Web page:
Define what IT does by focusing on competitive advantage, ongoing operations, managing risk and reducing cost
Have IT leaders spend time with business leaders to become well-rounded and increase credibility. Do not have a “We will build it, they will come” attitude, or focus metrics on tactical issues over business outcomes. Report IT costs with
reference to business solutions.
Recognize reasoning for project approval
Project prioritization and approval are often informed by whether IT helps make or save money, or does what couldn’t be done before.
Facilitate executive collaboration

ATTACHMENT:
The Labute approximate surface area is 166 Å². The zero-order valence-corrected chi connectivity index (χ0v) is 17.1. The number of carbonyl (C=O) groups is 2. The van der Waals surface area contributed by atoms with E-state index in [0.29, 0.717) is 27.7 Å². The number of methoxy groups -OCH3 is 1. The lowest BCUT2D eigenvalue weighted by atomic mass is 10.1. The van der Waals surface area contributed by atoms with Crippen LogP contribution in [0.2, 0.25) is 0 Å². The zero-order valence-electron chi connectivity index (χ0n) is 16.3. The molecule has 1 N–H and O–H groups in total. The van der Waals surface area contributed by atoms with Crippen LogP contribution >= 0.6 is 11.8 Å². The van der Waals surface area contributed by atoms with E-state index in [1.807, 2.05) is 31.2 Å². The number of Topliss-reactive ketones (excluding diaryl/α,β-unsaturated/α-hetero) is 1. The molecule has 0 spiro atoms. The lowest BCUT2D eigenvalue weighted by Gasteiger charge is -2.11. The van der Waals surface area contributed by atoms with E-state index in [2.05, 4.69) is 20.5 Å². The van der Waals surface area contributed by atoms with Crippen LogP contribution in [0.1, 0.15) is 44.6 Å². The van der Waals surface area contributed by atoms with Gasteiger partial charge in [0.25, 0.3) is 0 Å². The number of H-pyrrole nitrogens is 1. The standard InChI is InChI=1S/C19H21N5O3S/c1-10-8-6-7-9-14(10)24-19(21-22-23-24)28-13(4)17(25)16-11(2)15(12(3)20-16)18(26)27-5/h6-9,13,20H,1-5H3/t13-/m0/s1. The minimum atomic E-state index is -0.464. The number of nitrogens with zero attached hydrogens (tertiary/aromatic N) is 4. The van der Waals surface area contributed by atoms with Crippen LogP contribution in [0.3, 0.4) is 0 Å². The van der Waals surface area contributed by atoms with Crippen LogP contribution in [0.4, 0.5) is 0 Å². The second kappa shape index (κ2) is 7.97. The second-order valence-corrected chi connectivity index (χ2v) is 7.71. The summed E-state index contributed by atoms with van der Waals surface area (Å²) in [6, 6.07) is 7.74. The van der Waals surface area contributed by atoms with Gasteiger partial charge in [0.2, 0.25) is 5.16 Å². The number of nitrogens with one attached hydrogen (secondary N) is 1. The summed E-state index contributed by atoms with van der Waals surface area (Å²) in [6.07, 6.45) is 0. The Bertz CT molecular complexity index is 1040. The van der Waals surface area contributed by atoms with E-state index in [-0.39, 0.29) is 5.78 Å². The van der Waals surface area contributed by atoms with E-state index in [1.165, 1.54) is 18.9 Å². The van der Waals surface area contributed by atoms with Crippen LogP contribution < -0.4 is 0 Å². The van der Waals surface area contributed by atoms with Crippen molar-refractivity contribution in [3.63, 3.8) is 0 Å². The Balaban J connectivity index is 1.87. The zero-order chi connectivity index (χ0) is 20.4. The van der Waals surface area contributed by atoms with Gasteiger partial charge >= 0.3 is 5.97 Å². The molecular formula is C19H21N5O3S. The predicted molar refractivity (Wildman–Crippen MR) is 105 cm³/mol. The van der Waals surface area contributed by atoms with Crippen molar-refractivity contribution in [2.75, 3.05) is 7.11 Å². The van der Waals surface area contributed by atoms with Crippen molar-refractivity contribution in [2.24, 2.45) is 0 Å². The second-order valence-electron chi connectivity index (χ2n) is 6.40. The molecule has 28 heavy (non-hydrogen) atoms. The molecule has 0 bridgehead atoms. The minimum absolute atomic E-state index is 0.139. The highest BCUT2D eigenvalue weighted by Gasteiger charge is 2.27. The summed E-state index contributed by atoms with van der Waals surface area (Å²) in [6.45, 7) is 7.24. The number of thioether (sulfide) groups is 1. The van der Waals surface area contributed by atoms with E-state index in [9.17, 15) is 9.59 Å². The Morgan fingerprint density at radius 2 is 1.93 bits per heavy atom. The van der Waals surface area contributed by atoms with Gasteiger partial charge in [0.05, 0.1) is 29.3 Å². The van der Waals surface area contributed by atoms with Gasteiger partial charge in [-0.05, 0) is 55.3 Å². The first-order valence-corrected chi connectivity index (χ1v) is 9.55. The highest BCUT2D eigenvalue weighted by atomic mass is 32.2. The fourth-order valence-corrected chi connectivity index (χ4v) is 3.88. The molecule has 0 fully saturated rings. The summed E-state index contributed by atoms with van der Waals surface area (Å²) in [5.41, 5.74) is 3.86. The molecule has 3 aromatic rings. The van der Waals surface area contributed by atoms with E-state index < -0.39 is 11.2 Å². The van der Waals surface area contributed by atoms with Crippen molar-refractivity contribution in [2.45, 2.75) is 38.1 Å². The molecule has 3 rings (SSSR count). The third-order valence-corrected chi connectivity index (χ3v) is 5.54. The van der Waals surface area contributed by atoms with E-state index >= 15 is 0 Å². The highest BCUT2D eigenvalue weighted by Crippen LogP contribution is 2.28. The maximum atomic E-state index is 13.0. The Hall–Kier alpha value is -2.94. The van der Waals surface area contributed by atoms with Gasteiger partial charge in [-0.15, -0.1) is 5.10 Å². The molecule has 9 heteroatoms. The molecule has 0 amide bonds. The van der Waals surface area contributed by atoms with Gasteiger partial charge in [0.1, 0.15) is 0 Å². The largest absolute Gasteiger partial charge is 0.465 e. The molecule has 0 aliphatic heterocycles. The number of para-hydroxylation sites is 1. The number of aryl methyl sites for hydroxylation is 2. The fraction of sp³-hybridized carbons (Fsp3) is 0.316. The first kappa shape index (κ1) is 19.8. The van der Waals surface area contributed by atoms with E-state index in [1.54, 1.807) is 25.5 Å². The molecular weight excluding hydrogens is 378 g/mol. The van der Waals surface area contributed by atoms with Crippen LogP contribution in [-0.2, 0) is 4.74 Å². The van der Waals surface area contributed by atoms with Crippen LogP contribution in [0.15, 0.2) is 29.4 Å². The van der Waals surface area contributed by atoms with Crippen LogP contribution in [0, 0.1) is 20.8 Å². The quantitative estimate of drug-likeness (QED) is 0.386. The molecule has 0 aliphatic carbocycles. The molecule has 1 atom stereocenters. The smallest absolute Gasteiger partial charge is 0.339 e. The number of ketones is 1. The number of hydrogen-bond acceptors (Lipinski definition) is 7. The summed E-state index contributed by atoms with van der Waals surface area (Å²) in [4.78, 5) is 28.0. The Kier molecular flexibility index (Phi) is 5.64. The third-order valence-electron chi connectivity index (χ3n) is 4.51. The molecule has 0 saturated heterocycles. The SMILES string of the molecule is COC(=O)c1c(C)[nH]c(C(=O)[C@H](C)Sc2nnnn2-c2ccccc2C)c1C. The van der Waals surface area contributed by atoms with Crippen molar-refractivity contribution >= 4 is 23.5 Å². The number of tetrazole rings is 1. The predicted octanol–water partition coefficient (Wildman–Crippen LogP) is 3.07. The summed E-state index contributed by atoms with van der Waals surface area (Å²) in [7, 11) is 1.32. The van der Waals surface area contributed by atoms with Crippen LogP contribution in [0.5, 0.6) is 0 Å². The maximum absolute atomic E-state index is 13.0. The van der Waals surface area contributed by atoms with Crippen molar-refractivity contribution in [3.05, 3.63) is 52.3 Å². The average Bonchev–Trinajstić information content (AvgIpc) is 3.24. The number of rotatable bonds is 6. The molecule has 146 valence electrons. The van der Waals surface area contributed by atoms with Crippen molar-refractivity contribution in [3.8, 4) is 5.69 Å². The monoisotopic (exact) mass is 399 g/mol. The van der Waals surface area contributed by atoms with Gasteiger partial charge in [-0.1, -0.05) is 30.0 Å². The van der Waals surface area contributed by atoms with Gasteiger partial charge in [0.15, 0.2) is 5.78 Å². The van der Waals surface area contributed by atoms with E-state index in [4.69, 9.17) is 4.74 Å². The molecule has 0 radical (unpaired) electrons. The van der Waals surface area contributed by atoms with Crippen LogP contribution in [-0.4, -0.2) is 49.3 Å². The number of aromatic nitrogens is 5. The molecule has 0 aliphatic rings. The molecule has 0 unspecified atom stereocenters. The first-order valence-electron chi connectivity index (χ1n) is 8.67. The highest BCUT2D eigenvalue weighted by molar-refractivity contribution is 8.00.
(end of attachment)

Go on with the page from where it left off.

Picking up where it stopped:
As one of the few business leaders who crosses functional silos, CIOs should facilitate meetings among their C-level peers.
Overcome “chief implementer” role
To be perceived as a planner, not an implementer, CIOs must learn, understand and anticipate the needs of the business.
Deliver on deadline, measure the results and market the role that the CIO and IT had in making the changes or enhancements happen.
Insights collected from participants at the CIO Perspectives Forums in San Francisco (Sept. 21, 2009) and Washington, D.C. (Oct. 21, 2009). Get more information about CIO Perspectives at www.cio.com/executive-programs or register at council.cio.com/perspectives.